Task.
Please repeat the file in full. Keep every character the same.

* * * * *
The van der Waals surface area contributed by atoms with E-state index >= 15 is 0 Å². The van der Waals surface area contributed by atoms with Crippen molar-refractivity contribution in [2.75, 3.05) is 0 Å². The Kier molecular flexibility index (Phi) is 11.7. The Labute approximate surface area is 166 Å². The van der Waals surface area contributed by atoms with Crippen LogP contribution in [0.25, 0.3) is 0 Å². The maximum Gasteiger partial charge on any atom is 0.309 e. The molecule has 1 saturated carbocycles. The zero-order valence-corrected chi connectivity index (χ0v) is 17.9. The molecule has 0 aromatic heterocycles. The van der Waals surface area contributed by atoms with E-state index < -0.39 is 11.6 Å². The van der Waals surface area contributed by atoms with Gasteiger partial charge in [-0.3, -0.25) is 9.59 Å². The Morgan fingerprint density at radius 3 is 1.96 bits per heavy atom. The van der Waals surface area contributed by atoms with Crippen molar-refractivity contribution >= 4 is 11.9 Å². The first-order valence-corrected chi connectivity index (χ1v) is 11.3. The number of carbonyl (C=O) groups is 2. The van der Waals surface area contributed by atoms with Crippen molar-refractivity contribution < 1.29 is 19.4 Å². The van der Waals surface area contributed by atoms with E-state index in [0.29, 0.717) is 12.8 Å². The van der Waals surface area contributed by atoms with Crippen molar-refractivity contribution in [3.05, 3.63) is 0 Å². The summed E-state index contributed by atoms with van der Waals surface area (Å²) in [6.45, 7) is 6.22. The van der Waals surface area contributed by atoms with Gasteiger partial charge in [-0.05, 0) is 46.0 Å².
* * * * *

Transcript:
The van der Waals surface area contributed by atoms with E-state index >= 15 is 0 Å². The van der Waals surface area contributed by atoms with Crippen molar-refractivity contribution in [2.75, 3.05) is 0 Å². The Kier molecular flexibility index (Phi) is 11.7. The Labute approximate surface area is 166 Å². The van der Waals surface area contributed by atoms with Crippen LogP contribution in [0.25, 0.3) is 0 Å². The maximum Gasteiger partial charge on any atom is 0.309 e. The molecule has 1 saturated carbocycles. The zero-order valence-corrected chi connectivity index (χ0v) is 17.9. The molecule has 0 aromatic heterocycles. The van der Waals surface area contributed by atoms with E-state index < -0.39 is 11.6 Å². The van der Waals surface area contributed by atoms with Gasteiger partial charge in [-0.3, -0.25) is 9.59 Å². The Morgan fingerprint density at radius 3 is 1.96 bits per heavy atom. The van der Waals surface area contributed by atoms with Crippen molar-refractivity contribution >= 4 is 11.9 Å². The first-order valence-corrected chi connectivity index (χ1v) is 11.3. The number of carbonyl (C=O) groups is 2. The van der Waals surface area contributed by atoms with Crippen molar-refractivity contribution < 1.29 is 19.4 Å². The van der Waals surface area contributed by atoms with E-state index in [0.29, 0.717) is 12.8 Å². The van der Waals surface area contributed by atoms with Crippen molar-refractivity contribution in [3.05, 3.63) is 0 Å². The summed E-state index contributed by atoms with van der Waals surface area (Å²) in [6.45, 7) is 6.22. The van der Waals surface area contributed by atoms with Gasteiger partial charge in [-0.05, 0) is 46.0 Å².